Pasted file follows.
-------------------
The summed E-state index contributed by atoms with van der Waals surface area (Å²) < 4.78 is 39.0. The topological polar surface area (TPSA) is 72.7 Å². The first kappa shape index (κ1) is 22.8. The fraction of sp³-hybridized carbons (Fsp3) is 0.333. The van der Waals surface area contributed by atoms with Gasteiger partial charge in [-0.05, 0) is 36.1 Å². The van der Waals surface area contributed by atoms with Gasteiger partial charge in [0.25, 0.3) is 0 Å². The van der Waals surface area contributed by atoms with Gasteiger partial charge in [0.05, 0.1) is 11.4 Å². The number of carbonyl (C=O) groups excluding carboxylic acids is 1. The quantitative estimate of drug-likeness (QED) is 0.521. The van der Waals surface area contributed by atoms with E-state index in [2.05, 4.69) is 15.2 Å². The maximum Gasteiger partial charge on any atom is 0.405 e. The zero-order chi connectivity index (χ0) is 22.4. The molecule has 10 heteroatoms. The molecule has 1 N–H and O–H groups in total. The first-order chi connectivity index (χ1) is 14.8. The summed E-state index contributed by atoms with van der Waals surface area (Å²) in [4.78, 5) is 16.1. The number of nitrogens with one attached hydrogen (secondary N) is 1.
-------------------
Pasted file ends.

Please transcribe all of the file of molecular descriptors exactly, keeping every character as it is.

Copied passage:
The summed E-state index contributed by atoms with van der Waals surface area (Å²) < 4.78 is 39.0. The topological polar surface area (TPSA) is 72.7 Å². The first kappa shape index (κ1) is 22.8. The fraction of sp³-hybridized carbons (Fsp3) is 0.333. The van der Waals surface area contributed by atoms with Gasteiger partial charge in [-0.05, 0) is 36.1 Å². The van der Waals surface area contributed by atoms with Gasteiger partial charge in [0.25, 0.3) is 0 Å². The van der Waals surface area contributed by atoms with Gasteiger partial charge in [0.05, 0.1) is 11.4 Å². The number of carbonyl (C=O) groups excluding carboxylic acids is 1. The quantitative estimate of drug-likeness (QED) is 0.521. The van der Waals surface area contributed by atoms with E-state index in [2.05, 4.69) is 15.2 Å². The maximum Gasteiger partial charge on any atom is 0.405 e. The zero-order chi connectivity index (χ0) is 22.4. The molecule has 10 heteroatoms. The molecule has 1 N–H and O–H groups in total. The first-order chi connectivity index (χ1) is 14.8. The summed E-state index contributed by atoms with van der Waals surface area (Å²) in [4.78, 5) is 16.1. The number of nitrogens with one attached hydrogen (secondary N) is 1.